a Magazine for Writers
My Unremarkable Life
(found in A file called untitled)
by Irv Pliskin

I died yesterday.

It wasn't particularly cataclysmic, nor was it painful, fortunately. One of my 83 year old arteries began to balloon, what they call in medical circles an aneurysm. It burst, and I rather slowly, and painlessly bled to death.

I lay down for a nap, after telling my wife I felt a little light headed, and that was it. I died.

I didn't know quite what to expect. No blowing trumpets. I would have been surprised if there had been. No shining figures were waiting with open arms to take me into nirvana. There were no shimmering, golden tunnels to follow to the bright light that led to a promised land. There was just a sort of peace, and then an awareness that I was no more a body.

Frankly, I didn't know what I was, or where.

Well, where, I knew. I was at home, and then they took me to the funeral parlor, washed me and prepared me.

Very interesting to see them take my best suit and cut it down the back to fit it on over clean underwear. Silly for them to bother with underwear, but they did. They took my new blue button-down shirt--I haven't worn white shirts for over 60 years--and they took the most expensive tie I ever bought, my 8th Air Force cravat and carefully tied that around my neck with a very fastidious knot. I was much impressed. The tie, a bright red tie, with the 8th Air force emblem on it and pictures of airplanes, logos and and other pertinent data looked very good on me. I was quite comfortable with the entire thing. Then they put me into a fairly comfortable coffin, nicely upholstered, and that was it for the night.

In the morning, I waited anxiously for someone to bring the morning newspaper. Fortunately, the mortician did. He even opened it to the obituaries, probably checking to determine what share of the market he was getting, and I looked at the page with real interest.

For years, years, I had opened the paper every morning, flipped to the obits to see who I may have known, or what important person left us. I was always impressed with the kind of people who got obits: A garage mechanic, A housewife. A man who owned a beauty parlor. And yet sometimes they would completely ignore someone I thought was important, like my dear friend Chuck who had been a medical professor for over forty years and had pioneered a lot of advances. He never got a written obituary. I was truly surprised about that. I wondered how, or if, they would handle my unimportant life and run an obit for me.

And there it was:

I read that, and was really impressed. I think it is much more impactful that it should be. I guess I can be comfortable that I really got a newspaper obit. As I said, I had wondered how they might deal with my unremarkable life.

Well, they didn't have a viewing. They wheeled me into the sanctuary with the flag-draped coffin closed. A few of the remaining members of the Ex- POWs placed a white poppy on the coffin. Nice touch. The rabbi prayed, a few friends and my kids gave respectful talks.

And now we are off to the cemetery.

The hearse is pretty comfortable, and the grave is ready. I suppose once they lower me in, I'll be cut off and out of it pretty much. My wife will join me, in the space alongside of mine, when she's ready. I wish I could tell her it isn't so bad, nothing dramatic, but nothing bad either. At least, so far.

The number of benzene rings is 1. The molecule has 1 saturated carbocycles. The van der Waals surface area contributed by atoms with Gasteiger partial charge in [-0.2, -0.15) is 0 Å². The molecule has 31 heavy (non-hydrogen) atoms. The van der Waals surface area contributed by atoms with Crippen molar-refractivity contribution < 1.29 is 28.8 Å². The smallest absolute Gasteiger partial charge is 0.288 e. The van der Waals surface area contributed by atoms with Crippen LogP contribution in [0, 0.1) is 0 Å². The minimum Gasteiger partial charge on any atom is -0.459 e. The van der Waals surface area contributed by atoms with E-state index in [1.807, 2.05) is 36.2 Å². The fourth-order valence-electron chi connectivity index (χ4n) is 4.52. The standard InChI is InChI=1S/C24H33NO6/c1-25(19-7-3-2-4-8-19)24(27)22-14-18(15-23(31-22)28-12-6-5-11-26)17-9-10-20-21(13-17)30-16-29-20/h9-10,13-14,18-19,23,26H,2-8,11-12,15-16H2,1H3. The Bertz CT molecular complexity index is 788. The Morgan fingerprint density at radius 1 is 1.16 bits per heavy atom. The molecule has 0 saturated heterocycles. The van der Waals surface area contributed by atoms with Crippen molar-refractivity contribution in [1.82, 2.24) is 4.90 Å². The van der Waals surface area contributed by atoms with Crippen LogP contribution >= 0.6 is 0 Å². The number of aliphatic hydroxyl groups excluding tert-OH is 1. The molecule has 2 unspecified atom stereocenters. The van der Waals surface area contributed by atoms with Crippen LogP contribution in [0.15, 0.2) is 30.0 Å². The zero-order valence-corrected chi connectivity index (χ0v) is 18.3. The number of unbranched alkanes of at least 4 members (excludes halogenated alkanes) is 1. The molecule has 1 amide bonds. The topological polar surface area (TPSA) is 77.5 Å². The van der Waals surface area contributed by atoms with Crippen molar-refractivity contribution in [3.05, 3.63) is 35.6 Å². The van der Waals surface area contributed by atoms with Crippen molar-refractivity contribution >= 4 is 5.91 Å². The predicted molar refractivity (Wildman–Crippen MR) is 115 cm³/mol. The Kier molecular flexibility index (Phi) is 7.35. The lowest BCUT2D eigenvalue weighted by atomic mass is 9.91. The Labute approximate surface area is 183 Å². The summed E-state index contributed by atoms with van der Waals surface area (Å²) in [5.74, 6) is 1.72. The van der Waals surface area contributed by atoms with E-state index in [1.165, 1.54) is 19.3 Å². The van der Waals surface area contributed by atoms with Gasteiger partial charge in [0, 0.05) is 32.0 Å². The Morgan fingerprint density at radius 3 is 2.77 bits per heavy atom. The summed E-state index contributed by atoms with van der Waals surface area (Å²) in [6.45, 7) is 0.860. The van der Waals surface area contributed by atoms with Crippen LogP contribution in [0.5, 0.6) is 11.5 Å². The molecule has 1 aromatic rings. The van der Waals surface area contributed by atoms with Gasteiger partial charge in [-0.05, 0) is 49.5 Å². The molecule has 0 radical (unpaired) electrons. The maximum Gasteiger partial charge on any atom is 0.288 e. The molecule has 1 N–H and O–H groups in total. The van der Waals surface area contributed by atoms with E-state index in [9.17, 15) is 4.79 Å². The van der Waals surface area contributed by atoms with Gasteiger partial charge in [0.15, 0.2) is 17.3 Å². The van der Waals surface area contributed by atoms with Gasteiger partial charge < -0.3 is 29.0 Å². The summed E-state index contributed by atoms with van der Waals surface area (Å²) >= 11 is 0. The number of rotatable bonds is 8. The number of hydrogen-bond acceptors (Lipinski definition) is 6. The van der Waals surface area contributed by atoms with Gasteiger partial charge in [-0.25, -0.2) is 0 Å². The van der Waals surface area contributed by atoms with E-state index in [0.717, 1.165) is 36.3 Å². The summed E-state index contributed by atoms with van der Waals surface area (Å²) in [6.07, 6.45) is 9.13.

I don't know if I have to hang around or not.

Nothing is happening. They're droning about me, as they line up to put flowers on the coffin and the inevitable lumps of earth the tradition calls for. An honor guard is playing taps on a tape recorder fitted into a bugle.

Our house isn't far from here, maybe I can scoot over there, get to the computer and write all this out for them. Leave them something to consider.

What do you know, I did it. I'm back now at the cemetery, and I left it all there. It's on a file called untitled. If they ever open it, they'll get this message. Good deal.

Oh, what do you know, there's a staircase over there, I hadn't seen before. I guess I should go up the stairs and see where it goes.

It can't be bad, just interesting. And if they find the notes I left, my tombstone epitaph will probably be okay, too. How about this:

" Adman: Well, I finally made a deadline"

Irv Pliskin is a retired advertising agency owner. He is a combat veteran of World War II and an Ex Prisoner of War of the Germans. Married, with three kids, and four grandchildren he devotes his time to writing flash fiction. He hopes, that someday, he may become the Grandma Moses of flash fiction. He lives with his wife of 57 years in Cherry Hill,NJ.  Contact Irv.

8th Air Force Veteran, ex-POW dies at 83.

Jeremy Cantor the former presidentof Cantor and Friends an advertising agency in central Philadelphia, diedsuddenly last night of an aneurysm. He was 83 years old. Cantor, a veteran of World War II was a navigator in the 8th Air Force, flying 23 combat missions over Nazi Germany. He was shot down, and spent many months in a German Prison Camp. After the war, he attended Bowdoin College in Brunswick, Maine and then entered theadvertising business as a writer and eventual Advertising Agency owner. His agency was in the forefront of developing the newspaper stuffer which is now used by so many businesses in the area. He retired in l993 and then devoted himself to veterans affairs:  He was president of the local chapter of the 8th Air Force Historical Society, and active in American ExPow where he was an officer. "Jeremy," a colleague said, "was a hell of a guy. He made really dramatic contribution to the agency business here and nationally a lot of people are going to miss him." He is survived by his wife, of 60 years, and three children:  Abraham, Marvin and Sylvia Dorman. He has 4 grandchildren. Services at the Greenberg funeral home, interment at Smiling Hills cemetery.